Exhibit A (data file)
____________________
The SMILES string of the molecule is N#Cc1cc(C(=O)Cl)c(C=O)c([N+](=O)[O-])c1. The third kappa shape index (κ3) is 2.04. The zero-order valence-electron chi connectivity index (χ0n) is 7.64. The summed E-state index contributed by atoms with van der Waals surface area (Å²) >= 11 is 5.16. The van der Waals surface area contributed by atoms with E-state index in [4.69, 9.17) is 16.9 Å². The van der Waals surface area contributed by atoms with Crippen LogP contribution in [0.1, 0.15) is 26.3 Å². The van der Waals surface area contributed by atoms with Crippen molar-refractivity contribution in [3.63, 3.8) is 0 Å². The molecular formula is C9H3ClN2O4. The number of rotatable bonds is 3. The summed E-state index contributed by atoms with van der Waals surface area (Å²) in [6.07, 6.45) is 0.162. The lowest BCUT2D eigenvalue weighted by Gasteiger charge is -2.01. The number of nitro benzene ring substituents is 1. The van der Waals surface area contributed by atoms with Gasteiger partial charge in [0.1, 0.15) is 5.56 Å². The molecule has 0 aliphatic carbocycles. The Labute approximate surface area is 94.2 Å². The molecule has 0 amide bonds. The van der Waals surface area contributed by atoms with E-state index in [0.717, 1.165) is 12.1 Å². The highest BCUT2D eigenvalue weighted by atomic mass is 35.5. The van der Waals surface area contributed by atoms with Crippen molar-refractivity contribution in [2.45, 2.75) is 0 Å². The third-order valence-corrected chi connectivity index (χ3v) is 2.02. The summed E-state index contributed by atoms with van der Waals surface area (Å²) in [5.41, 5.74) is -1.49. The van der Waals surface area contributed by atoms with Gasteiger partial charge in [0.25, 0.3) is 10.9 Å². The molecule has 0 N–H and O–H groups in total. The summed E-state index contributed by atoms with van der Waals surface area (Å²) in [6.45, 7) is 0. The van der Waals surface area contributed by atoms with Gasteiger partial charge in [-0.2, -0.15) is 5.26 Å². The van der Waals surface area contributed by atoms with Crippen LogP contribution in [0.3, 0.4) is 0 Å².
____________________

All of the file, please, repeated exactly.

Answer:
The SMILES string of the molecule is N#Cc1cc(C(=O)Cl)c(C=O)c([N+](=O)[O-])c1. The third kappa shape index (κ3) is 2.04. The zero-order valence-electron chi connectivity index (χ0n) is 7.64. The summed E-state index contributed by atoms with van der Waals surface area (Å²) >= 11 is 5.16. The van der Waals surface area contributed by atoms with E-state index in [4.69, 9.17) is 16.9 Å². The van der Waals surface area contributed by atoms with Crippen LogP contribution in [0.1, 0.15) is 26.3 Å². The van der Waals surface area contributed by atoms with Crippen molar-refractivity contribution in [3.63, 3.8) is 0 Å². The molecular formula is C9H3ClN2O4. The number of rotatable bonds is 3. The summed E-state index contributed by atoms with van der Waals surface area (Å²) in [6.07, 6.45) is 0.162. The lowest BCUT2D eigenvalue weighted by Gasteiger charge is -2.01. The number of nitro benzene ring substituents is 1. The van der Waals surface area contributed by atoms with Gasteiger partial charge in [0.1, 0.15) is 5.56 Å². The molecule has 0 aliphatic carbocycles. The Labute approximate surface area is 94.2 Å². The molecule has 0 amide bonds. The van der Waals surface area contributed by atoms with E-state index in [0.717, 1.165) is 12.1 Å². The highest BCUT2D eigenvalue weighted by atomic mass is 35.5. The van der Waals surface area contributed by atoms with Crippen molar-refractivity contribution in [2.45, 2.75) is 0 Å². The third-order valence-corrected chi connectivity index (χ3v) is 2.02. The summed E-state index contributed by atoms with van der Waals surface area (Å²) in [5.41, 5.74) is -1.49. The van der Waals surface area contributed by atoms with Gasteiger partial charge in [0.25, 0.3) is 10.9 Å². The molecule has 0 N–H and O–H groups in total. The summed E-state index contributed by atoms with van der Waals surface area (Å²) in [6.45, 7) is 0. The van der Waals surface area contributed by atoms with Gasteiger partial charge in [-0.2, -0.15) is 5.26 Å². The van der Waals surface area contributed by atoms with Crippen LogP contribution in [0.3, 0.4) is 0 Å².